Monday, October 14, 2013

I Will Break You

While I was trying to do my nails, my nose kept running. In consideration for the still-damp polish, I grasped a tissue between my wrists. 

Then dawning realization. No, not a cold. Not now

It was the eve of my nephew's bar mitzvah Shabbos. I can't have sneezing and coughing and disturbed nights! 

Red alert!  Attack mode activated! 

First: Neti. I grimly washed out my sinuses. 

Second: Elderberry. I popped three. 

Third: Nyquil. I know the only way I can successfully fight off a cold is with sleep. I gulped down a cupful at 8 p.m., knowing it must have near twelve hours to work its drugged effects out of my system.
Fourth: Go to bed. Thanks to the lovely opiates now coursing through my bloodstream, I was successfully unconscious in record time. 

Fifth: Linger in bed. After 8+ solid hours of sleep (I don't believe I moved at all) I refrained from hopping out at 6, when I usually do, instead rested a bit more. The body has an amazing ability to heal itself, but it requires rest to do so. I lay happily huddled beneath the blankets, visualizing white blood cells nuking the cold virus.

I arose, sniffle-free, and was able to party that evening with nary a tissue in sight. Success!

The months passed. A bare month following a cold, I began to suspiciously sneeze by my office desk. I was adamant: No, I just had a cold. I won't, I refuse, to put up with another one. 

I scoured the wonderful internet, and came across this: Raw garlic. 

Nothing to it, Google burbled. Just chop it up and swallow.

Well, potentially diseased people cannot be particular. I might suggest, however, not to try it on an empty stomach. 

I minced a clove, poured some warm soup on top, and manfully chugged. 

Hoooooo boy. 

I was aware that I had a stomach, that's for sure. No event that night, thankfully, considering the garlic breath. 

But, the next morning, my symptoms were gone, although my belly still twinged.

A few weeks later, the drippy nose came back. Come on

I tried the raw garlic with some yogurt, like someone recommended online. Big mistake; I ran to the bathroom in fear I was going to hurl.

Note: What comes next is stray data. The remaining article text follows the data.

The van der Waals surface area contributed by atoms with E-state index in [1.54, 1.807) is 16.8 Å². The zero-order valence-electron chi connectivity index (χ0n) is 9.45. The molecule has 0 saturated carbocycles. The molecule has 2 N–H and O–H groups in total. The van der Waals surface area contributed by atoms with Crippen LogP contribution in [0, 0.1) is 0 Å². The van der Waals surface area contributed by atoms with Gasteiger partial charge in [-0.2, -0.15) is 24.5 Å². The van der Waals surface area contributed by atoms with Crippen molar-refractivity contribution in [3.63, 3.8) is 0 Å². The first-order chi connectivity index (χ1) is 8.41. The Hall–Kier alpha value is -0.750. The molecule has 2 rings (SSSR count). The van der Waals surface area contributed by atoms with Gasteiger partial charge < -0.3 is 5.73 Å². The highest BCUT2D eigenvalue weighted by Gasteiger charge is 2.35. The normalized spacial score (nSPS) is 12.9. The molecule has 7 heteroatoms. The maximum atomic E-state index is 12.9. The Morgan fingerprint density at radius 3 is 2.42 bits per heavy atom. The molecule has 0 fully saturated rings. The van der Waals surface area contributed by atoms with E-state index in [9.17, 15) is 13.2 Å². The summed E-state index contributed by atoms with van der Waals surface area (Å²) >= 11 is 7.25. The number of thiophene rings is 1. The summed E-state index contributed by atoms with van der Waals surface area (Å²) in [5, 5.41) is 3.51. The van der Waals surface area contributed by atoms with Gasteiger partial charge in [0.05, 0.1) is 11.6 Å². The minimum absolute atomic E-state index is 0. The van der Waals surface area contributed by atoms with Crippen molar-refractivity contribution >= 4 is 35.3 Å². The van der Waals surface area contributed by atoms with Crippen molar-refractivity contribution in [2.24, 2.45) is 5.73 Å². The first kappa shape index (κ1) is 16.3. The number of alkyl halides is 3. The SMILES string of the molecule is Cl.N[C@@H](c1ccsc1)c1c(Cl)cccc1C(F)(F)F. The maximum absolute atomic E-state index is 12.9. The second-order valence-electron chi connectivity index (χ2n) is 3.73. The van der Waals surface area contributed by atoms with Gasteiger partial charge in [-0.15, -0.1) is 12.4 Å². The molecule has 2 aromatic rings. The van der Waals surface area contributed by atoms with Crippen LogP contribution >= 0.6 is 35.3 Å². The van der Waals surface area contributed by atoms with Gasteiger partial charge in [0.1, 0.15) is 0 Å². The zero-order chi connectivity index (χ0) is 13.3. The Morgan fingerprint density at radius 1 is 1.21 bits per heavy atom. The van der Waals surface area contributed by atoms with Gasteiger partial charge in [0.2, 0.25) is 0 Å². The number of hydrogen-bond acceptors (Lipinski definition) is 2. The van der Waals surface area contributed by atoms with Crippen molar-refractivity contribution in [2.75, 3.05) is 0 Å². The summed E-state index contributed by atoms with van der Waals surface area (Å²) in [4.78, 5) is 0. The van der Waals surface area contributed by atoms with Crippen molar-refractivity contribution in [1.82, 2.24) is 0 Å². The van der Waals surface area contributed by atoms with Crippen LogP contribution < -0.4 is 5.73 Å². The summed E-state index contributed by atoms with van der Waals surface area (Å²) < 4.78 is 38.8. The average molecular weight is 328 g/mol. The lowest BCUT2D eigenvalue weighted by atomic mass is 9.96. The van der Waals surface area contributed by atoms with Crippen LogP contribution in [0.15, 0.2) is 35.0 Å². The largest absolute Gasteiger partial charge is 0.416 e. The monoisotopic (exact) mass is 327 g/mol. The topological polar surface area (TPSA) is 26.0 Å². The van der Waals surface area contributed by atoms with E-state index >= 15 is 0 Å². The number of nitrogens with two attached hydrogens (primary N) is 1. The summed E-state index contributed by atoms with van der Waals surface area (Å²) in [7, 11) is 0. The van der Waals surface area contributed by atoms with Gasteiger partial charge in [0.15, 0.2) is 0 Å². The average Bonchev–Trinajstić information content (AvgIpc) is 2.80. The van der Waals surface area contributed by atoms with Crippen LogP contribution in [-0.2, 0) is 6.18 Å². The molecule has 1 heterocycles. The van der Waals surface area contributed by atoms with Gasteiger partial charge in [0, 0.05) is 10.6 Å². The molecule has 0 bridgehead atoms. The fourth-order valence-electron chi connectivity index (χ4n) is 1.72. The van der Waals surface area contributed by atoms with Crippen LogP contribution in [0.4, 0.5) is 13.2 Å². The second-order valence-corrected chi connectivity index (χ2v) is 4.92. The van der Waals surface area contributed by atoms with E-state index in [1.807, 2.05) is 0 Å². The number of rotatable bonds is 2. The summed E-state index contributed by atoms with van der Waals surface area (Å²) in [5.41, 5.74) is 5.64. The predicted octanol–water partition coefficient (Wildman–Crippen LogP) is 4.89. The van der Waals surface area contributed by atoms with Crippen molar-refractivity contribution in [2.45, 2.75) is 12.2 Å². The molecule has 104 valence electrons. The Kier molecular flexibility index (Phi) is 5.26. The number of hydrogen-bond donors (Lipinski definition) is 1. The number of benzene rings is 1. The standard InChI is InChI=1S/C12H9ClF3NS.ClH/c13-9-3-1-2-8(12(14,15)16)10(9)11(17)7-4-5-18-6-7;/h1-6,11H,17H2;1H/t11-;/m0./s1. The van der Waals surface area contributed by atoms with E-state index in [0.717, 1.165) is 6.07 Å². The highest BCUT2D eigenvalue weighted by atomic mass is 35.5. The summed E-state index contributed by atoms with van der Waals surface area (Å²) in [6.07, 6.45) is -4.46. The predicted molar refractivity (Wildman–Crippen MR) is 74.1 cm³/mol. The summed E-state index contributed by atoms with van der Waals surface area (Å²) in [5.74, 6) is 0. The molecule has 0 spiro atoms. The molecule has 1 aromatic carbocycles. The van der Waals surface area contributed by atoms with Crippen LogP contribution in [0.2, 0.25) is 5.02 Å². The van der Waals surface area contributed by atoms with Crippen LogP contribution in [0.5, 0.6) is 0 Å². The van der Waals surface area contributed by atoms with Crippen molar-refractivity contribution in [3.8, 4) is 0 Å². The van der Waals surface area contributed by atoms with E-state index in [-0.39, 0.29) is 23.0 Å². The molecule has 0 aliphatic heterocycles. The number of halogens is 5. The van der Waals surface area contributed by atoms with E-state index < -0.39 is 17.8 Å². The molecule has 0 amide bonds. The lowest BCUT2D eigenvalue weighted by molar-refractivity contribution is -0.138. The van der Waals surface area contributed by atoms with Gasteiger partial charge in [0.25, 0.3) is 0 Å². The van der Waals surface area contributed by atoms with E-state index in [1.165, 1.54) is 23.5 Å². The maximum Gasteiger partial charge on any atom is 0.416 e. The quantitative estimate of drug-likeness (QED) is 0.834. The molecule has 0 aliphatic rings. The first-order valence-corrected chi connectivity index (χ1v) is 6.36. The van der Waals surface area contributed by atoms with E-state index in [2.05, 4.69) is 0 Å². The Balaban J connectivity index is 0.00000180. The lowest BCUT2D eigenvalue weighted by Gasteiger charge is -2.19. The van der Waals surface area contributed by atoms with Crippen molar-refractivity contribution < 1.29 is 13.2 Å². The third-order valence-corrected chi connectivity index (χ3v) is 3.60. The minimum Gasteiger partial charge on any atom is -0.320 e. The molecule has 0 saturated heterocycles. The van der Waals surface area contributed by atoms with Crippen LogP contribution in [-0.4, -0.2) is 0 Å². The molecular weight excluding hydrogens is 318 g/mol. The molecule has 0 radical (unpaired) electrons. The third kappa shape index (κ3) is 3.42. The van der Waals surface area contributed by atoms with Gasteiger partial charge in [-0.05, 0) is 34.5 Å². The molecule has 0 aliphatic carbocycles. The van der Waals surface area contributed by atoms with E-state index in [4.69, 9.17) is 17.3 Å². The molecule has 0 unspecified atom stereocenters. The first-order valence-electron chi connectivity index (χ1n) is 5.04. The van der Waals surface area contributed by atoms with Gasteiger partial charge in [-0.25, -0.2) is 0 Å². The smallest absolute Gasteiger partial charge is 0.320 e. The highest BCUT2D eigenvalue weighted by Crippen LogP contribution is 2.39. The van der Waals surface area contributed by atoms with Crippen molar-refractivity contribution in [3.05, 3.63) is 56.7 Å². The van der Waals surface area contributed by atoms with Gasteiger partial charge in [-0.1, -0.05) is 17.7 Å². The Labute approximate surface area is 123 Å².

The drippy nose didn't go away, but it didn't get any worse. I dosed myself again that night, but I tried something else. 

I cooked a potato, drizzled it in oil, and mashed in the raw garlic. (Perhaps I should mention that I am a serious potato lover.)
Sooooooo yummy! 

I had gone to sleep that night with serious garlic breath, with my throat beginning to twinge. Yet by morning, while my throat and glands felt swollen, they didn't hurt. My nose ceased to drip, being replaced by puffy nasal passages, which thankfully did not leak. 

Another garlic potato for breakfast! Mmm mmm mmm.

I think were it not for that garlic, my day would have been terrible. My body felt heavy and achy, my throat thick, my nasal passages all swelled up. But my head and throat did not hurt. I was able to function at work. 

Dinner? Garlic potato!

Breakfast? Garlic potato! 

I was obviously over the worst by the following day; I was able to walk without feeling wobbly, and my nose was non-drippy (I was still practicing neti, and dosing myself with elderberry). 

I felt so smug with this delicious boosting-of-immunity discovery, but quite obviously I am unoriginal
Since my immune system seems to be compromised due to my nervous tendencies, it I must partake of regular garlic potatoes to keep me well (mmm). Flu season approaches, after all.


iRiR said...

Why don't you try Airborne? That's what I use to ward off colds and boy, do they work!

Princess Lea said...

Since Airborne had that hoopla a few years back about dangerous amounts of supplements, I've been leery. I'm sure they improved their game by now, but old terrors die hard.

Tovah11 said...

Wow! You were going to fend off that cold no matter what! Gotta give you credit for that.

I usually take some chewable Vitamin C and, for some reason, that works the best for me.

That and not getting close to anyone with a cold. lol.

Princess Lea said...

Sometimes one is just meant to have a cold. Sigh.